What is Thai Tea Exactly?

Thai Tea Recipe

Perhaps you are familiar with Thai tea, or maybe this drink is a new one to you. Whichever is the case, we are going to look a little closer at this beverage and find out some more about it. What is it exactly? Well let’s have a look.

First of all, not all Thai teas are created equal – some have orange food coloring, others have no food coloring. Some are made with cardamom, vanilla and anise, some with just one or two of those. Chai tea is an Indian tea similar to Thai tea but not the same. Again, there are various recipes for that too.

How to Drink Thai Tea

Some people like theirs with Half and Half while others prefer condensed or evaporated milk, and many people like to add plenty of sugar or sweetener to the finished drink. This type of tea can be served over ice for a refreshing summer drink (and it is commonly known as ‘Thai iced tea’) or you can enjoy it hot. Personally I like it hot with a splash of 2% milk, but I’m English so perhaps that’s why!

The first time I tried Thai tea was in a restaurant in Bedford. I had it cold and, wow, it was so good! I’m not usually into sweet tea or coffee (at all) but this one was sweet and the balance was perfect. If you want to experiment with Thai tea recipes, try some in a Thai restaurant first to see whether you like it (it’s quite different from Chinese tea, black tea, green tea, jasmine tea etc) then choose from loose Thai tea or Thai teabag sachets. I prefer the latter, since it’s just easier.


Authentic Thai Tea Recipe

This is the most consuming way to prepare the drink but you can’t say it’s not the freshest-tasting, tastiest Thai tea you ever tried! There are different recipes for Thai tea, but this one is very nice.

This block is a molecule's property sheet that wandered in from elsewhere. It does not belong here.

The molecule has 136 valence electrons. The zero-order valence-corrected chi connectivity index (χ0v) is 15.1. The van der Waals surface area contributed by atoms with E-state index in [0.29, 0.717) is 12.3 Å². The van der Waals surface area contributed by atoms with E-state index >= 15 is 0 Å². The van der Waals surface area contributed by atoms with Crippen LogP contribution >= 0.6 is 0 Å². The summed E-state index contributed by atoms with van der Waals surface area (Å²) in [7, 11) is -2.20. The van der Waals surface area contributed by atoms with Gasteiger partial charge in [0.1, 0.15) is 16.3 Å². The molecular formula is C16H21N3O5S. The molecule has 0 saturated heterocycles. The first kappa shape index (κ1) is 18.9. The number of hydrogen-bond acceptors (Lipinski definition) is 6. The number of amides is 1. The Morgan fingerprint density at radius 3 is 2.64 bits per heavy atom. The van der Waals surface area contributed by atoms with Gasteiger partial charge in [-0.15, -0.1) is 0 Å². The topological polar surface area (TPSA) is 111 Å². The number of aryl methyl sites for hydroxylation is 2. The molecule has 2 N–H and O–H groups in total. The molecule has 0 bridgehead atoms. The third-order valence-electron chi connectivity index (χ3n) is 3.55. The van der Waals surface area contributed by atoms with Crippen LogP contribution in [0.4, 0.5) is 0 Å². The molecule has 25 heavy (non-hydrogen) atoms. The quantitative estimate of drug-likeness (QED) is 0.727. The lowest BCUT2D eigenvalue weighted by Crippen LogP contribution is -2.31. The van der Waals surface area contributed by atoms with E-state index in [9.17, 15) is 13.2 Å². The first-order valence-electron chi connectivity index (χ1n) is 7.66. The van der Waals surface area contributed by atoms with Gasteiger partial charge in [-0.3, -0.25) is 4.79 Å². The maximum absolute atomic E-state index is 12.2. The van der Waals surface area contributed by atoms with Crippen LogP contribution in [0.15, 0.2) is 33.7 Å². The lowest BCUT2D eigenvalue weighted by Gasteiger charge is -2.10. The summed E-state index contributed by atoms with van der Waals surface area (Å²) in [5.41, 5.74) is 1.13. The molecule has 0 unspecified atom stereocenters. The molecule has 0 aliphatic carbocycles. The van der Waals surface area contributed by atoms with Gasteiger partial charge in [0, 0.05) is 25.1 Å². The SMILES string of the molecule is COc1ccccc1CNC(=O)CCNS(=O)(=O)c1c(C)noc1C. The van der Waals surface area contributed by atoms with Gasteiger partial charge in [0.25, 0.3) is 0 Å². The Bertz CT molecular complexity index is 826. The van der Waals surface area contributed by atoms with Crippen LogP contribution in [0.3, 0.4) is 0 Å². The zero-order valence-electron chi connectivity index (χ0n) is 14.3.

• Author: Victoria Haneveer
  • Prep Time: 5 mins
  • Cook Time: 5 mins
  • Total Time: 10 mins
  • Yield: 12 1x
  • Category: Drinks
  • Cuisine: Thai


  • 1 gallon (3 3/4 liters) water
  • 1 quart (950ml) Half & Half, evaporated milk, rice milk, or coconut milk
  • 3/4 quart (700ml) long-cut China black tea leaves
  • 8 ground Chinese star anise
  • 1 tablespoon powdered vanilla
  • 1 tablespoon orange flowers
  • Pinch of freshly ground cinnamon
  • Pinch of clove powder
  • 1 or 2 cups (225g450g) sugar (optional)
  • Red food coloring or beet powder (natural coloring) (both optional)
  • Crushed ice, to serve


  1. First bring the water to a boil, then add the star anise, vanilla, orange flowers, cinnamon and clove powder, along with the tea leaves and food coloring (if using).
  2. Boil for a further 3 to 5 minutes, stirring all the time, then take it off the heat.
  3. Cover the pot and let it steep until lukewarm, then strain and add sugar if liked.
  4. Serve over crushed ice, topped with Half & Half or your favorite type of milk preferred.

This makes quite a lot of tea and takes a while. I prefer to use the readymade tea and just add milk to it. You can buy this from a Thai or Asian market or else order it online. Because each type is different, you might need to try a few before you find one you like.

Thai Tea No Sugar

Top Rated Thai Tea Mix

I like this one because it is sugar-free. It is flavored with star anise and is perfect for making Thai ice tea or hot Thai tea.

Brew it strong then add milk or Half & Half, along with sugar or sweetener too if desired. Serve it over ice, adding a little extra Half & Half.

Thai Tea Mix, on Amazon

I also like the ‘Canton’ brand (comes in a brown paper package and again it’s unsweetened, on the ingredients list it just says 100% tea and it’s not bright orange like some!)

You can get that one on eBay, or at least you could. I stocked up on it because I like it so much.

what is thai tea exactly